PIERRE, S.D. (AP) — Two South Dakota lawmakers with roots in law enforcement said Thursday that people charged with possessing small amounts of marijuana should be able to defend themselves in court by arguing they need if for medical reasons.
Rep. Dan Kaiser, R-Aberdeen, a police officer, and Sen. Craig Tieszen, R-Rapid City, a retired police chief, told a South Dakota House committee that their bill would not legalize marijuana or set up a system where people could get it for medical purposes. But they said people suffering or dying from cancer or debilitating diseases should be able to use medical necessity as a defense if they are arrested for possessing two ounces or less of marijuana.
“We’re just giving the person dying of a crippling disease the opportunity, if the judge allows them, to offer a defense,” Kaiser said.
However, state and local law enforcement officials urged the committee to reject the bill, saying it would open the door to eventual legalization of marijuana in the state.
The Health and Human Services Committee heard opening testimony on the bill Thursday, but delayed a vote on it until at least Tuesday.
Under the bill, someone charged with possessing marijuana could ask a judge to allow a defense based on medical need. The judge could consider expert testimony and recommendations by doctors in determining whether that person has a medical need to use marijuana.
Asked about the proposal at his weekly press conference, Gov. Dennis Daugaard, said he hadn’t read the bill but didn’t like the idea.
“I don’t in concept support the notion of a defense like that. I think it’s tantamount to legalizing medical marijuana use. It’s something the voters have rejected and that I personally reject as well,” the Republican governor said.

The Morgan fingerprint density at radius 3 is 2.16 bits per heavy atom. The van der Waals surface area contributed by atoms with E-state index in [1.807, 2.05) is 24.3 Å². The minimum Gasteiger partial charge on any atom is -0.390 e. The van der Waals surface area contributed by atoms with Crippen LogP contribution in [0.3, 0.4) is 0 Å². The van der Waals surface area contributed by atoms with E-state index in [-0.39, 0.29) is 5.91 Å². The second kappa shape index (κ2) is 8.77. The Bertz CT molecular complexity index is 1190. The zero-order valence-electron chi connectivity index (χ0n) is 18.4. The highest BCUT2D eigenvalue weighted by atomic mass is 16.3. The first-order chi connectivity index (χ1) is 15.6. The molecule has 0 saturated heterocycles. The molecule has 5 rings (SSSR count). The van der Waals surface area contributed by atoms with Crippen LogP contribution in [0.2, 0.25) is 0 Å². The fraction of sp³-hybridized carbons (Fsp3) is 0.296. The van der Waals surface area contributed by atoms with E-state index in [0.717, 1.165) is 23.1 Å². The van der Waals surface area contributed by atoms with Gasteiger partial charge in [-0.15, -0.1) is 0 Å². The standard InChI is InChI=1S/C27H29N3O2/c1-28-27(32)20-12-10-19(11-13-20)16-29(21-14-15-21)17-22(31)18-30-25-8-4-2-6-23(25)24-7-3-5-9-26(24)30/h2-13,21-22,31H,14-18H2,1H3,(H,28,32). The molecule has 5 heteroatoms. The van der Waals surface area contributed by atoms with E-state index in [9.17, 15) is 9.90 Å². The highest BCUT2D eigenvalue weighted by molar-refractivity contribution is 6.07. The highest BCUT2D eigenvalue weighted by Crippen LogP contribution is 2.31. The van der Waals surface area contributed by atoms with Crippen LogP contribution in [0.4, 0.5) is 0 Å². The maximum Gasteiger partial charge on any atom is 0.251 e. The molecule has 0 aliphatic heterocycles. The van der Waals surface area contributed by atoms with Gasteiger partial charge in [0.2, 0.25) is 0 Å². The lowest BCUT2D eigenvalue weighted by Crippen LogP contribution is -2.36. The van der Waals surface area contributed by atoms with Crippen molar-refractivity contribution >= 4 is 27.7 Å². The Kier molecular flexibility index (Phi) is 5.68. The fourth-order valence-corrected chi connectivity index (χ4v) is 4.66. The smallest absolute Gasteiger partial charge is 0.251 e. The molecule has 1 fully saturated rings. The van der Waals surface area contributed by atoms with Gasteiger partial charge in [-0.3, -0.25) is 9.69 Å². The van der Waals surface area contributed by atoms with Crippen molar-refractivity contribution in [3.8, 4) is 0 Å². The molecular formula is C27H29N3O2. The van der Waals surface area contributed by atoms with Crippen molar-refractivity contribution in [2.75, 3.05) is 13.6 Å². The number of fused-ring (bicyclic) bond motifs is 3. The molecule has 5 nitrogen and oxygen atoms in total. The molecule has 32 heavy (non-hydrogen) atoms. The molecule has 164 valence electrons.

South Dakota voters in 2006 and 2010 rejected medical marijuana ballot measures that would have given patients suffering from debilitating diseases legal access to marijuana.
Tieszen said he does not want to create a system where people get advance permission to use marijuana for medical purposes and then buy it from licensed shops. The bill merely offers critically ill people a possible defense in court if marijuana helps them deal with pain or nausea, he said.
Tieszen said he does not know of any other state that has a similar law.
Bryan Gortmaker, director of the state Division of Criminal Investigation, said selling marijuana would still be illegal if the bill passes. Allowing a medical defense in possession cases would attract dealers to South Dakota, he said.
“It’s going to encourage the distribution of marijuana in our state,” Gortmaker said. “If marijuana usage is encouraged in South Dakota, the profiteers, those looking to make money off this, will come with it.”
Minnehaha County States Attorney Aaron McGowan said the measure would clog up the courts with hearings and jury trials on misdemeanor possession charges because many people would argue they need the marijuana for medical treatment.
“It will be burdensome to the taxpayer,” McGowan said.
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